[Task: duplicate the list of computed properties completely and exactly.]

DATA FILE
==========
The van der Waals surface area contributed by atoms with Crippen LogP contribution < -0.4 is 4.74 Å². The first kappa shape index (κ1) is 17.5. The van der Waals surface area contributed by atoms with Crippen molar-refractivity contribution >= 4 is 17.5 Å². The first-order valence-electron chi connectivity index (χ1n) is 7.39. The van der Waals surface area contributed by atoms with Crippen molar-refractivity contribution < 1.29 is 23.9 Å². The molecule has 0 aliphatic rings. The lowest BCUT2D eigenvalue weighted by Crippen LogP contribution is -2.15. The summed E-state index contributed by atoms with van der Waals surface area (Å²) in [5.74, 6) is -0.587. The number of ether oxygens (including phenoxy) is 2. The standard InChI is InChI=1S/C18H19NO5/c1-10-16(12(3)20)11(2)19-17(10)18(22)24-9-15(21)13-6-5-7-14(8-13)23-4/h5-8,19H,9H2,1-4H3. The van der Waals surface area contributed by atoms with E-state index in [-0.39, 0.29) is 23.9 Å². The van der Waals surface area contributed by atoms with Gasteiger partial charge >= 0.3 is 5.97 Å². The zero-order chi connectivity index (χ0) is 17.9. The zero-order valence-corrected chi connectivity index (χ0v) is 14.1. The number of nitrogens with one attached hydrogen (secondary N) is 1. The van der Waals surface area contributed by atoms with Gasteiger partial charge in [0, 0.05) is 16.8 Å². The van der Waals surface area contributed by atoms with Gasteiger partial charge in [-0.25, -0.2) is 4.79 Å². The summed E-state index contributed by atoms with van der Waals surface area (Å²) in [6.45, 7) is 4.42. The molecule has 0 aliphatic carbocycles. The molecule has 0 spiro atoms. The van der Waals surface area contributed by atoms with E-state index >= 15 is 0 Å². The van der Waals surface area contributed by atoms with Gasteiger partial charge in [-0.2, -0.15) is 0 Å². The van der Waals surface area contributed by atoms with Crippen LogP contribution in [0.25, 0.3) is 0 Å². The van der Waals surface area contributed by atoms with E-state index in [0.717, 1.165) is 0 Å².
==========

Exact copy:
The van der Waals surface area contributed by atoms with Crippen LogP contribution < -0.4 is 4.74 Å². The first kappa shape index (κ1) is 17.5. The van der Waals surface area contributed by atoms with Crippen molar-refractivity contribution >= 4 is 17.5 Å². The first-order valence-electron chi connectivity index (χ1n) is 7.39. The van der Waals surface area contributed by atoms with Crippen molar-refractivity contribution < 1.29 is 23.9 Å². The molecule has 0 aliphatic rings. The lowest BCUT2D eigenvalue weighted by Crippen LogP contribution is -2.15. The summed E-state index contributed by atoms with van der Waals surface area (Å²) in [5.74, 6) is -0.587. The number of ether oxygens (including phenoxy) is 2. The standard InChI is InChI=1S/C18H19NO5/c1-10-16(12(3)20)11(2)19-17(10)18(22)24-9-15(21)13-6-5-7-14(8-13)23-4/h5-8,19H,9H2,1-4H3. The van der Waals surface area contributed by atoms with E-state index in [-0.39, 0.29) is 23.9 Å². The van der Waals surface area contributed by atoms with Gasteiger partial charge >= 0.3 is 5.97 Å². The zero-order chi connectivity index (χ0) is 17.9. The zero-order valence-corrected chi connectivity index (χ0v) is 14.1. The number of nitrogens with one attached hydrogen (secondary N) is 1. The van der Waals surface area contributed by atoms with Gasteiger partial charge in [0, 0.05) is 16.8 Å². The van der Waals surface area contributed by atoms with Gasteiger partial charge in [-0.25, -0.2) is 4.79 Å². The summed E-state index contributed by atoms with van der Waals surface area (Å²) in [6.45, 7) is 4.42. The molecule has 0 aliphatic carbocycles. The molecule has 0 spiro atoms. The van der Waals surface area contributed by atoms with E-state index >= 15 is 0 Å². The van der Waals surface area contributed by atoms with Gasteiger partial charge in [-0.2, -0.15) is 0 Å². The van der Waals surface area contributed by atoms with Crippen LogP contribution in [0.25, 0.3) is 0 Å². The van der Waals surface area contributed by atoms with E-state index in [0.717, 1.165) is 0 Å².